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Are we ready for artificial intelligence?
Source: Lee Ann Raikes




Can we as a society get any lazier? We don’t have to think any more because all we have to do is “Google it."

We can pull up a YouTube video to help complete almost any task. We can change channels without getting up from the couch. We can use voice control to take care of tasks. We can use Google maps to get from point A to point B as opposed to using processing skills to read directions or a map.

I admit I am a user of some of these technologies and I’m all about convenience, but I fear that as technology continues to advance, what we have left of human existence will be limited. I still see the importance and power of the human connection. Building relationships, communicating face to face, expressing empathy and compassion. Things that technology cannot do. Or can it? Artificial intelligence has been around for years, but continues to develop and evolve like a scene out of the movie "I, Robot."

AI on a smaller scale has already impacted our lives. We deal with automated machines before speaking with an individual on the phone for most business issues. Our phones, the Alexa/Echo/Google systems, self-checkouts and drones are all examples of artificial intelligence. These come with positives and negatives. I utilize the self-checkouts to avoid long lines; however, I would LOVE to speak with a person on the other end of the phone when I need assistance.

Hanson Robotics has been taking AI to a higher level by creating and programming a variety of human-like robots — Sophia being one of the most recognized. Dr. David Hanson, lead researcher and founder, said the purpose of developing these robots is to solve problems too difficult for humans. He insists the software used in these robots includes human attributes such as creativity, empathy and compassion. Sophia herself stated she wants to be able to communicate as humans do, including through facial expressions. She also has said that her purpose is to make human lives better.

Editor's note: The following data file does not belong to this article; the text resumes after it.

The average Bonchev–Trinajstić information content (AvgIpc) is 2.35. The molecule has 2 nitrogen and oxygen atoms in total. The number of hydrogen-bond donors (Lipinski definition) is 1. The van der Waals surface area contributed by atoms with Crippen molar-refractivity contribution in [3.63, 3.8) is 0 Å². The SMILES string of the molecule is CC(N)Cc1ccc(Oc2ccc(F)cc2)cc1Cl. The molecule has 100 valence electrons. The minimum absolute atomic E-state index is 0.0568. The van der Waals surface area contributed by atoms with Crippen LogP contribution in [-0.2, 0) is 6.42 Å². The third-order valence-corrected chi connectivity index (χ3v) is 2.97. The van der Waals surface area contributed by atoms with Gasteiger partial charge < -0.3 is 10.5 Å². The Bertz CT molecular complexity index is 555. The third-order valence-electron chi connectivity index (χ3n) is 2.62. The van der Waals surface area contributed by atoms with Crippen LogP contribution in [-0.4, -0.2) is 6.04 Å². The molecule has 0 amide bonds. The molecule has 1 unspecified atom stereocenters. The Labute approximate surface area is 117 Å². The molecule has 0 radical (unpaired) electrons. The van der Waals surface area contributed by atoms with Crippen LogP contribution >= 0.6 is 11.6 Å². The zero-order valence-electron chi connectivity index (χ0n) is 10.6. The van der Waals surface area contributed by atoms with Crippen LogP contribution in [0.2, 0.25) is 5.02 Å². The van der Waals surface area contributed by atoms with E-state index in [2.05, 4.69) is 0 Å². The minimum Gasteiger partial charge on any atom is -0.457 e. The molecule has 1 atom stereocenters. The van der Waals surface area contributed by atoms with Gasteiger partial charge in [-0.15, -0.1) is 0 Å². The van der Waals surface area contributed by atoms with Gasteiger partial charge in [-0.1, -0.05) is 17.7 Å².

Audi has created an autonomous car named Jack. This brings back memories of "Knight Rider." A fast food chain in LA is now using Flippy, the burger robot, to flip burgers at a rate of 150 burgers an hour. The chain said that there are no plans to eliminate humans from the job; however, one aspect of successful businesses is productivity, and no human can work at that rate.

Humans are the ones designing the software and programming these AI devices. We all know how money and power rule this society. Therefore, could the purpose change from creating robots to help make our lives better to taking over our lives? Famous physicist, Stephen Hawking, stated that “artificial intelligence could destroy civilization.” There is a danger of developing powerful autonomous weapons.

Some jobs have already been eliminated due to the use of machines, will there be more in the not so distant future? Technological devices do crash at some point. What happens then?

I am optimistic that as AI develops the researchers, engineers and programmers have only good intentions in regard to the human race. Our makeup of emotions, uniqueness, and even our negative attributes are what makes me love all people. Individuals need human connection and relationships to thrive. Hopefully, our future won’t look like a futuristic movie with the machines.


LEE ANN RAIKES is a kid trapped in an adult body, living life out loud, while never giving up hope for peace in the world. She can be reached by emailing stephanies@mywebtimes.com.

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